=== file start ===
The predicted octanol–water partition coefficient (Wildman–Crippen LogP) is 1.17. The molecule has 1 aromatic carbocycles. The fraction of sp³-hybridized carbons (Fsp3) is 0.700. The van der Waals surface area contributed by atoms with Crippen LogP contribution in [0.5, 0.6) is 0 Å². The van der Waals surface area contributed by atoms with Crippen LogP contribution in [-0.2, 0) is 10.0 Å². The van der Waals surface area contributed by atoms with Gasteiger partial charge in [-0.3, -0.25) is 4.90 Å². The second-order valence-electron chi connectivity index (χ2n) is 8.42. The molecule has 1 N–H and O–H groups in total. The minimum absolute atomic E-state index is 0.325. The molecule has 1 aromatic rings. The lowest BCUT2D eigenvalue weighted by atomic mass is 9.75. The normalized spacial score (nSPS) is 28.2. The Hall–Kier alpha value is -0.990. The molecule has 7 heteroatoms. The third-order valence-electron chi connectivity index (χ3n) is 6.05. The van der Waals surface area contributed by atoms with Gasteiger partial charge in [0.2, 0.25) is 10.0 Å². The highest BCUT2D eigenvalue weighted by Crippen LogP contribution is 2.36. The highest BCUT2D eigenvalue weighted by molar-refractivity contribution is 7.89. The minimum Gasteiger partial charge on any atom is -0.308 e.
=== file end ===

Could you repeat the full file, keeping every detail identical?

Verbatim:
The predicted octanol–water partition coefficient (Wildman–Crippen LogP) is 1.17. The molecule has 1 aromatic carbocycles. The fraction of sp³-hybridized carbons (Fsp3) is 0.700. The van der Waals surface area contributed by atoms with Crippen LogP contribution in [0.5, 0.6) is 0 Å². The van der Waals surface area contributed by atoms with Crippen LogP contribution in [-0.2, 0) is 10.0 Å². The van der Waals surface area contributed by atoms with Gasteiger partial charge in [-0.3, -0.25) is 4.90 Å². The second-order valence-electron chi connectivity index (χ2n) is 8.42. The molecule has 1 N–H and O–H groups in total. The minimum absolute atomic E-state index is 0.325. The molecule has 1 aromatic rings. The lowest BCUT2D eigenvalue weighted by atomic mass is 9.75. The normalized spacial score (nSPS) is 28.2. The Hall–Kier alpha value is -0.990. The molecule has 7 heteroatoms. The third-order valence-electron chi connectivity index (χ3n) is 6.05. The van der Waals surface area contributed by atoms with Gasteiger partial charge in [0.2, 0.25) is 10.0 Å². The highest BCUT2D eigenvalue weighted by Crippen LogP contribution is 2.36. The highest BCUT2D eigenvalue weighted by molar-refractivity contribution is 7.89. The minimum Gasteiger partial charge on any atom is -0.308 e.